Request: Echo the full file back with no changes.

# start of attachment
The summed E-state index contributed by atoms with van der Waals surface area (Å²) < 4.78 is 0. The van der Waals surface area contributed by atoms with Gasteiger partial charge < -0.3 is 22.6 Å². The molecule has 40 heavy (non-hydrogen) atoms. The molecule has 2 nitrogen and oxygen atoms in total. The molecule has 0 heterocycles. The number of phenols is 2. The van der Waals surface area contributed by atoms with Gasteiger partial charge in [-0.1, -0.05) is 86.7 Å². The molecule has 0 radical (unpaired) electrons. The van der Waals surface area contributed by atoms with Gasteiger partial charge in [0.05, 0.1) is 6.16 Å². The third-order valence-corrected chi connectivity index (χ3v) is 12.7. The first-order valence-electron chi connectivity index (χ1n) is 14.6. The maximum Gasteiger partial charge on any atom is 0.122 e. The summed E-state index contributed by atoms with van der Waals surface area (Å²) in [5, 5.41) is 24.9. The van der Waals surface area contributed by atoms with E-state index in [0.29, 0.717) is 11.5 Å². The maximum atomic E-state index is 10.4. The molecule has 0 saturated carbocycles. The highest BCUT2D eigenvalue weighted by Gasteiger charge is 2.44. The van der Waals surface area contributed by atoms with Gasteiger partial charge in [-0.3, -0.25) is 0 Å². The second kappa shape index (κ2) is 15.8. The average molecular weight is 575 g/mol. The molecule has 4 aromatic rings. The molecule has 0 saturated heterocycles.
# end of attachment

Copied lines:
The summed E-state index contributed by atoms with van der Waals surface area (Å²) < 4.78 is 0. The van der Waals surface area contributed by atoms with Gasteiger partial charge < -0.3 is 22.6 Å². The molecule has 40 heavy (non-hydrogen) atoms. The molecule has 2 nitrogen and oxygen atoms in total. The molecule has 0 heterocycles. The number of phenols is 2. The van der Waals surface area contributed by atoms with Gasteiger partial charge in [-0.1, -0.05) is 86.7 Å². The molecule has 0 radical (unpaired) electrons. The van der Waals surface area contributed by atoms with Gasteiger partial charge in [0.05, 0.1) is 6.16 Å². The third-order valence-corrected chi connectivity index (χ3v) is 12.7. The first-order valence-electron chi connectivity index (χ1n) is 14.6. The maximum Gasteiger partial charge on any atom is 0.122 e. The summed E-state index contributed by atoms with van der Waals surface area (Å²) in [5, 5.41) is 24.9. The van der Waals surface area contributed by atoms with E-state index in [0.29, 0.717) is 11.5 Å². The maximum atomic E-state index is 10.4. The molecule has 0 saturated carbocycles. The highest BCUT2D eigenvalue weighted by Gasteiger charge is 2.44. The van der Waals surface area contributed by atoms with Gasteiger partial charge in [-0.3, -0.25) is 0 Å². The second kappa shape index (κ2) is 15.8. The average molecular weight is 575 g/mol. The molecule has 4 aromatic rings. The molecule has 0 saturated heterocycles.